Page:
Ten candidate serum and synovial protein levels provide early indication of joint impairment in lysosomal storage disorders.
The Mucopolysaccharidoses (MPS) group of lysosomal storage diseases occur once in every 25,000 births, all MPS subtypes share deficits in enzymatic degradation. Children with MPS suffer from a suite of variable and severe symptoms including respiratory/cardiac deficits, and commonly synovial joint skeletal abnormalities. There are no known specific biomarkers used to track MPS patients at risk for joint complications and with the potential to be responsive to earlier intervention.
The inventors used a canine model of MPS I, and obtained serum and synovial fluid samples to identify 10 significant and highly predictive biomarkers.
To identify candidate proteins that are altered early in MPS I, the inventors took joint fluid and blood from canines aged 1 years old. Hundreds of proteins were assayed simultaneously using tandem liquid chromatography-mass spectrometry. Ultimately out of 812 total identified proteins, 151 are differentially abundant in the synovial fluid of MPS groups and 154 are different in serum of diseased canines. These MPS affected proteins are filtered further to identify 32 candidates that correlate and share MPS-dependent directionality in both joint fluid and serum. Finally using spearman rank correlation, the inventors produce a shortlist of ten useful markers, that are validated across joint fluid and blood, and can be assayed to significantly predict synovial joint disease.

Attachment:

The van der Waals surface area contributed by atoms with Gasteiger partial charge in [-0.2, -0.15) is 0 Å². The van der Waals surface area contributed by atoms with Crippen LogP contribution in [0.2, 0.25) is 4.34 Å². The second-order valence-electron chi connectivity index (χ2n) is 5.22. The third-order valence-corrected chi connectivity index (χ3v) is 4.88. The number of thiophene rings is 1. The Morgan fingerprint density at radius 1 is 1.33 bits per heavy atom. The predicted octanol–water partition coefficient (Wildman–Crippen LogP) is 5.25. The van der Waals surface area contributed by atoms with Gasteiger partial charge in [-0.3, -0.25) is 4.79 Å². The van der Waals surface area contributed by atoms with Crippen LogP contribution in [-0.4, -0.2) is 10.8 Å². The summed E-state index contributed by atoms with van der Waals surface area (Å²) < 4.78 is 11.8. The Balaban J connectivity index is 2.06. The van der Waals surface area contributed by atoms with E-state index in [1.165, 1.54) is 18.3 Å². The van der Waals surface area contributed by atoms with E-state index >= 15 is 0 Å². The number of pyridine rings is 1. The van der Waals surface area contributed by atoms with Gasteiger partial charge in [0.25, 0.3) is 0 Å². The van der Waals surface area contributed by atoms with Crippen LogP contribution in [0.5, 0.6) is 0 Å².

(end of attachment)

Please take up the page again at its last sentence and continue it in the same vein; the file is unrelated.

- Multiple viable biomarkers
- All biomarkers are correlated to and validated by elevated serum samples
- 9 out of 10 biomarkers demonstrate one-hundred percent predictive ROC values
- Biomarkers serve as targetable therapeutics
Stage of Development:
- Target Identified
- Preclinical Discovery
Smith et al. JOR Spine, 2020 Dec, 3(4): e1134.
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Name: Jeffrey James
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Department: Penn Center for Innovation